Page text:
STILLWATER, Okla. — A woman suspected of drunken driving crashed a car into a crowd of spectators at Oklahoma State University’s homecoming parade, killing four people — including a 2-year-old — authorities in Stillwater said Saturday.
Three adults were pronounced dead at the scene, while the fourth victim, the young boy, died from his injuries at OU Medical Center Children’s Hospital, according to a Stillwater police statement.
Spokesman Capt. Kyle Gibbs said Saturday night that 44 people had been injured, an uptick from previous reports.
Four children and three adults were hospitalized at OU Medical Center, according to hospital spokeswoman Vallery Brown.
While authorities did not immediately release the names of those killed and injured, the president of the University of Central Oklahoma said one of the people killed was Nikita Nakal, an MBA student from Mumbai, India.
“While our thoughts and prayers are with the Oklahoma State University community tonight following the tragic events during OSU’s homecoming parade this morning, it is with deep sadness that I ask you to extend those sentiments to the family and friends of one of our own students,” wrote President Don Betz. “Our students come to Central with their unique goals, hopes and dreams, and Nikita was undoubtedly no different.”
Gibbs said the car’s driver, Adacia Avery Chambers of Stillwater, was arrested at the scene on suspicion of driving under the influence and taken to the city jail. She is not believed to be an OSU student, he said.
According to a police statement, Chambers drove her 2014 Hyundai Elantra into an unmanned police motorcycle before careening into the crowd of spectators.
When asked by a reporter whether the 25-year-old Chambers was “obviously intoxicated,” Gibbs said, “Certainly probable cause for the arrest, yes sir.”
Gibbs said that Oklahoma state law mandates blood tests for any “serious fatality accident.” The results of those tests won’t be known for several days, he said.
The deadly crash occurred at 10:31 a.m. (11:31 ET), just hours before the school’s centerpiece homecoming event — a football game between the nationally ranked, undefeated OSU Cowboys and the University of Kansas — and only two blocks from the soon-to-be jam packed 50,000-person Boone Pickens Stadium.
‘People flying in the air’
The festive scene turned into one of horror, one the university president called a “horrible tragedy.”
“We are shocked and heartbroken by this horrible tragedy,” said President V. Burns Hargis. “The Oklahoma State University Homecoming parade is the most wholesome of events and to have it marred in such a way is incomprehensible.”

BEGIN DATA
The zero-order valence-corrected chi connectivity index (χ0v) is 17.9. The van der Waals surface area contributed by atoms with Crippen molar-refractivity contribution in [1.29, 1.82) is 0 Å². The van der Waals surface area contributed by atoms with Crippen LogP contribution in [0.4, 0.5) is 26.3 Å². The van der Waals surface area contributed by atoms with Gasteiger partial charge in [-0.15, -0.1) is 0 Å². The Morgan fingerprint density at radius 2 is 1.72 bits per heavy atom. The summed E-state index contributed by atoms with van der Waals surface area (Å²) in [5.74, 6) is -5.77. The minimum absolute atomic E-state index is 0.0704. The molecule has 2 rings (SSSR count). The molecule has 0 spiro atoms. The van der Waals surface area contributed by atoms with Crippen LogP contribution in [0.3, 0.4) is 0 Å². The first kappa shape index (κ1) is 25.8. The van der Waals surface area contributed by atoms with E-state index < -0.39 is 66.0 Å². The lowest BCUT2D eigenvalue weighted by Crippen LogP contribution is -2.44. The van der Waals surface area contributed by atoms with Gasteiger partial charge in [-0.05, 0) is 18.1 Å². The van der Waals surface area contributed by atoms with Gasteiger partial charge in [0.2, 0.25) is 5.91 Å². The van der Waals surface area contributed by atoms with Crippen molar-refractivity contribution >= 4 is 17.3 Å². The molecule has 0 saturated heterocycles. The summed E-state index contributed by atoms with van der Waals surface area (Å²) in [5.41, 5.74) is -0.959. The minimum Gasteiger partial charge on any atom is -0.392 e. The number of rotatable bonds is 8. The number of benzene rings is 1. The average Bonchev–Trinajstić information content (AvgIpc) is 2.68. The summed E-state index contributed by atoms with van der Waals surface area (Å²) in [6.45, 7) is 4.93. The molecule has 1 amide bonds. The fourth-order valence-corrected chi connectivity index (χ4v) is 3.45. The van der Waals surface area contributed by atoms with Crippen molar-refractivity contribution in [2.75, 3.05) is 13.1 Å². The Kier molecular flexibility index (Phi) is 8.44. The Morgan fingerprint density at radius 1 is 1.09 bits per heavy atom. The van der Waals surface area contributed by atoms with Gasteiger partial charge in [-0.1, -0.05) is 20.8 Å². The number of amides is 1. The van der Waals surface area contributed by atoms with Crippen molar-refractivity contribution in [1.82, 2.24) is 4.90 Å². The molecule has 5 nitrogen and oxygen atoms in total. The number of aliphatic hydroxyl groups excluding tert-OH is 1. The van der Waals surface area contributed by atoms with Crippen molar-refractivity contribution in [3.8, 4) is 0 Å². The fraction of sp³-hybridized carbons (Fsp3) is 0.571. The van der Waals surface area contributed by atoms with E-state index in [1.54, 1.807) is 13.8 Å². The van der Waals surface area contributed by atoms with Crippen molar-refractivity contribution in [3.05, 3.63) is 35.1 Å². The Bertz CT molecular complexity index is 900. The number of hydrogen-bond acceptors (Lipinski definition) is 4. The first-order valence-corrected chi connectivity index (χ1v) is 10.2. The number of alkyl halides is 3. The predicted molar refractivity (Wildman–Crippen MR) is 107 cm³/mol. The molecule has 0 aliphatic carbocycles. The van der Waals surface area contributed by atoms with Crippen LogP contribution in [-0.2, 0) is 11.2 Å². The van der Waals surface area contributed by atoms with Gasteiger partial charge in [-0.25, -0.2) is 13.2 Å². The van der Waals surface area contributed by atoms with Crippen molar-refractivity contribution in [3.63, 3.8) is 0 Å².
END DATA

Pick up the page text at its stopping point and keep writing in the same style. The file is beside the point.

“I can’t describe it any more clearly than this: People flying in the air,” OSU graduate student Paul Sims said of the moment of impact.
Another witness, Geoff Haxton, said he was about 100 yards from the crash site.
“All there was was smoke and panic. Half the emergency personnel in the county were here,” Haxton said.” People were running. (My) first instinct was to get my kids away from the street.”
Two Stillwater Fire Department vehicles participating in the parade were among the scene’s first responders, according to Tom Bradley, the city’s fire chief.
Game goes on
After careful deliberation, officials decided to let the football game proceed, Hargis said.
“We’re going to play, and we’re going to remember the victims at the game, and we’re going to move forward,” Hargis said. “But we will remember what’s happened today.”
Before the game, the OSU football team knelt in solemn prayer at the 25-yard line.
Fox Sports sportscaster Tim Brando described the pregame atmosphere as “the kind of somber feeling” that he’d never had before. But, he said, “there is a game to be played, and a football team that is undefeated.”
Tragedy familiar to OSU athletics
Coping with tragedy is nothing new for Oklahoma State University’s athletic department.
In 2001, a plane carrying the men’s basketball team crashed in a snow storm in Colorado returning home from a game. Ten people — including two players, a broadcaster and university personnel — were killed.
In 2011, the women’s head basketball coach and an assistant were killed in a plane crash in Arkansas.
“When something like this happens and, God forbid it happened again, we have to pull together as a family. We’ve got to try to do that,” Hargis said after the 2011 crash.
On Saturday, he echoed those words.
“The Cowboy family pulls together. Unfortunately, we’ve had to do it before. We’ll do it again.”